It’s not a great sign that I can’t even produce a creative title. It should at least represent something to do with the coast or Rockaway Beach, or the amazing Colonyhouse log cabin I’m staying at. But my brain feels a bit dehydrated. I may have to plead for your patience. Again. Who knows. Maybe once I get writing, I can limber up and come up with something halfway entertaining. Who am I kidding. But then again inspiration might strike. Ghosts of writers past might whisper an amazing title in my ear. The main problem with an amazing title is that I would then have to change everything that I have written so far, and I think that there is a sentence or two that are worth reading. The rest a speed, skim read will suffice.
My goal is to create readers that can’t get enough of my writing. What better way to attract writers by having dynamite headlines. Headlines and titles. Headlines and titles and book covers. I’m a million to do’s away from even slightly consider future cover designs. Can’t have a dust jacket if there’s not many pages between the covers.
Readers that love my work. If I am going to start setting goals, I might as well dream big, right?
These thoughts are brought to you by Lori L. Lake’s Writing Academy. No, they aren’t Lori’s words. Her writing retreat has gifted me with the opportunity to think these words, to have the time, the setting, the support to write the down.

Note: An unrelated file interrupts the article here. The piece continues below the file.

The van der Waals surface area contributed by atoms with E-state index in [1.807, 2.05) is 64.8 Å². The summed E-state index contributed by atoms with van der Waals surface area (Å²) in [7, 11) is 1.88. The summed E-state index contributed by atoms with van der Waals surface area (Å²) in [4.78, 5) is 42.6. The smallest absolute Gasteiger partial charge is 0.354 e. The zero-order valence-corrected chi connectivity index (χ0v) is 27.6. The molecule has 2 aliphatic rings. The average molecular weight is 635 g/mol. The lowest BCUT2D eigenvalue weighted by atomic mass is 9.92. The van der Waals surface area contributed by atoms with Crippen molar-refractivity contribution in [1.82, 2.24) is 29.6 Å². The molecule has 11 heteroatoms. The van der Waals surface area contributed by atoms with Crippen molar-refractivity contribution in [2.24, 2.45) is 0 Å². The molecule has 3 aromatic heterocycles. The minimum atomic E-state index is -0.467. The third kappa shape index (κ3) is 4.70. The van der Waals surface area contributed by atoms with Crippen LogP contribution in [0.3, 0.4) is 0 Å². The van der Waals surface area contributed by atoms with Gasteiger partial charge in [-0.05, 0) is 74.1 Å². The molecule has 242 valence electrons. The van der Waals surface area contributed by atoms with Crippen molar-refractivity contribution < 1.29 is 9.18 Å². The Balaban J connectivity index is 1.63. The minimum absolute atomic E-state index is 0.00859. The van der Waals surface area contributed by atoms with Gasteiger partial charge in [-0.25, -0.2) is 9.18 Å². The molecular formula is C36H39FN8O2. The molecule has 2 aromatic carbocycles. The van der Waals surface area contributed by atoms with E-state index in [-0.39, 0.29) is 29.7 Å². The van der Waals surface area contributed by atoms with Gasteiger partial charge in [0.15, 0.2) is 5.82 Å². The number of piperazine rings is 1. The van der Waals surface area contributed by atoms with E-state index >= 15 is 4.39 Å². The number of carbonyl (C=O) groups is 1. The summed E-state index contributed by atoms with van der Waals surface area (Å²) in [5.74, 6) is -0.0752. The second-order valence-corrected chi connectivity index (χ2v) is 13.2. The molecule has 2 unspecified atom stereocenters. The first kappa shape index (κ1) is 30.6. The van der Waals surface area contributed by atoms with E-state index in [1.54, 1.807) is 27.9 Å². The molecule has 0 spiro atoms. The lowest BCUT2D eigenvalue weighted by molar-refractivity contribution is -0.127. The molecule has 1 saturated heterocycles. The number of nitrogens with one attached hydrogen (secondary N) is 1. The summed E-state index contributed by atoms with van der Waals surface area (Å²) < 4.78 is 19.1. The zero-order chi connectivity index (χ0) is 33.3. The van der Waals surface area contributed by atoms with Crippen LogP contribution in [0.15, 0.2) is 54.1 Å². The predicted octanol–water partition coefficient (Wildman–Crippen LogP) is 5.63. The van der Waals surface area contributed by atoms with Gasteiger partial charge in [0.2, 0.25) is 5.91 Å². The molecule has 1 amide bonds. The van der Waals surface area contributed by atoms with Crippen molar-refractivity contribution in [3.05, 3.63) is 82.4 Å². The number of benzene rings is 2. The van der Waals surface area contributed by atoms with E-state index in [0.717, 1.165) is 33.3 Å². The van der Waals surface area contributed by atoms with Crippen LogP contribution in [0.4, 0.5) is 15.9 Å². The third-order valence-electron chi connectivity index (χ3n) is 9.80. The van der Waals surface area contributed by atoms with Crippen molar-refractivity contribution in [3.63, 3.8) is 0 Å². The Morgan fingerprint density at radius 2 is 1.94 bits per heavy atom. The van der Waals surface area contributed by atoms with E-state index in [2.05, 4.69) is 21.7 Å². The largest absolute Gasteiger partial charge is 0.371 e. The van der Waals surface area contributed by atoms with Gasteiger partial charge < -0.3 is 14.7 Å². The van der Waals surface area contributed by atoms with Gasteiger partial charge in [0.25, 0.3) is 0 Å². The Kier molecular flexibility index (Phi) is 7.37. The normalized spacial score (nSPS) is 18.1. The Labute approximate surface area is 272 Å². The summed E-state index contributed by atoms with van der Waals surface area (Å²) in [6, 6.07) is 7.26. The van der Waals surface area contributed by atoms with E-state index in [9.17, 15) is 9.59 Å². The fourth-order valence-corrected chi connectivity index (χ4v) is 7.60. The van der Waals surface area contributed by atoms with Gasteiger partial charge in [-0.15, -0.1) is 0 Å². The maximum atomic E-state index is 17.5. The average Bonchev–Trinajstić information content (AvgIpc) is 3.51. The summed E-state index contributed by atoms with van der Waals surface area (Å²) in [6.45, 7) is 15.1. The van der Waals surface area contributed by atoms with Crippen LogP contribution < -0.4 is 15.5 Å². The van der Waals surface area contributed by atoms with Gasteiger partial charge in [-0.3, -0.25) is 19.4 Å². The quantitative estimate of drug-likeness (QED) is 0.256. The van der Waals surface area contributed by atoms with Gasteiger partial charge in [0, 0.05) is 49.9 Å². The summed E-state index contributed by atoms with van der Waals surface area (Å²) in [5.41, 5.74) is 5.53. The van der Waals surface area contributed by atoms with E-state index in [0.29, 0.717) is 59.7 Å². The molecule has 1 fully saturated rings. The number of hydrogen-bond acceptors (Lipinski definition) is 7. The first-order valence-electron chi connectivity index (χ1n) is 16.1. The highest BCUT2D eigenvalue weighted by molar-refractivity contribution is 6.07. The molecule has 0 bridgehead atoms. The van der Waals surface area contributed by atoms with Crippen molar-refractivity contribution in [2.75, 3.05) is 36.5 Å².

I didn’t know I was at an Academy. The Autumn Women’s Writing Retreat At Colonyhouse/Brecht House has been a taste of heaven.
There’s something invigorating about being surrounded by ten creative-driven women. Contagious curiosity. Ideas and possibilities are zinging and zagging all over the house, some generated by the eleven of us participating in this amazing writer’s retreat, but this house, this log cabin, is the home to the Oregon Writer’s Colony, so these walls have experienced a lot of writers. I’m sure that not all of their ideas went home with them. In fact, I was told that it has been said that the Colonyhouse is haunted. I didn’t ask why. Writers have a notorious habit for taking their own lives, though the house is so soothing I can’t imagine this happening.
Gilbert Stanley Underwood, the architect of the Colonyhouse, has an amazing resume. I was blown away that Underwood was the architect for the Timberline Lodge. The people who built the Timberline also built the Colonyhouse.
Many writers have come over the years for seminars and retreats. As I walk from my room, far room upstairs, and hear the creaks and squeaks of the floor, as I carefully maneuver the stairs that aren’t necessarily level or even the same size, I think of all of the feet that have made this walk. The famous, the not so famous, and the rest of us who write to write, though if I learn how to write that makes lots of people want to read me, wouldn’t that put me in the category of being famous?
Once again, I’m putting the cart in front of the horse. I’ve got to focus on the learning how to write first.